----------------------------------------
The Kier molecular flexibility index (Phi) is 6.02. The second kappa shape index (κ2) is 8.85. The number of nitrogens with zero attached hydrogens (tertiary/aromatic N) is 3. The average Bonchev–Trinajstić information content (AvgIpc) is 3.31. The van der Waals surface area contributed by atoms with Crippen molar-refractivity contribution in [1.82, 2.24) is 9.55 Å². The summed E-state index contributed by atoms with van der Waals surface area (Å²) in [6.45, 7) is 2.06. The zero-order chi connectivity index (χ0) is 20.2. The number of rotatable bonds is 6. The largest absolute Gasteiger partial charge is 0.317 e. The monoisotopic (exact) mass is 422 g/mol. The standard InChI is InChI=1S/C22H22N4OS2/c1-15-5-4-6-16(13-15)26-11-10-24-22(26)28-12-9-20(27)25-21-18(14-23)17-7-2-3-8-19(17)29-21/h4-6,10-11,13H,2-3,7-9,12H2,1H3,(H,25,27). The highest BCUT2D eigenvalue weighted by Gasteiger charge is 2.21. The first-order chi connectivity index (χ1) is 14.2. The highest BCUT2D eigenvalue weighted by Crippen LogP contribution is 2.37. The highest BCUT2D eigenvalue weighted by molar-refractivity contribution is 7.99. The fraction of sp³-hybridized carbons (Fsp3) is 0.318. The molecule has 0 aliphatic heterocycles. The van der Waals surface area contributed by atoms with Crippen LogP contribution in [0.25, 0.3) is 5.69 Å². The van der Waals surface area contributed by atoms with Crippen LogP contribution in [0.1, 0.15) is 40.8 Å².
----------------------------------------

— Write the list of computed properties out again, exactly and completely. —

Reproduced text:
The Kier molecular flexibility index (Phi) is 6.02. The second kappa shape index (κ2) is 8.85. The number of nitrogens with zero attached hydrogens (tertiary/aromatic N) is 3. The average Bonchev–Trinajstić information content (AvgIpc) is 3.31. The van der Waals surface area contributed by atoms with Crippen molar-refractivity contribution in [1.82, 2.24) is 9.55 Å². The summed E-state index contributed by atoms with van der Waals surface area (Å²) in [6.45, 7) is 2.06. The zero-order chi connectivity index (χ0) is 20.2. The number of rotatable bonds is 6. The largest absolute Gasteiger partial charge is 0.317 e. The monoisotopic (exact) mass is 422 g/mol. The standard InChI is InChI=1S/C22H22N4OS2/c1-15-5-4-6-16(13-15)26-11-10-24-22(26)28-12-9-20(27)25-21-18(14-23)17-7-2-3-8-19(17)29-21/h4-6,10-11,13H,2-3,7-9,12H2,1H3,(H,25,27). The highest BCUT2D eigenvalue weighted by Gasteiger charge is 2.21. The first-order chi connectivity index (χ1) is 14.2. The highest BCUT2D eigenvalue weighted by Crippen LogP contribution is 2.37. The highest BCUT2D eigenvalue weighted by molar-refractivity contribution is 7.99. The fraction of sp³-hybridized carbons (Fsp3) is 0.318. The molecule has 0 aliphatic heterocycles. The van der Waals surface area contributed by atoms with Crippen LogP contribution in [0.25, 0.3) is 5.69 Å². The van der Waals surface area contributed by atoms with Crippen LogP contribution in [0.1, 0.15) is 40.8 Å².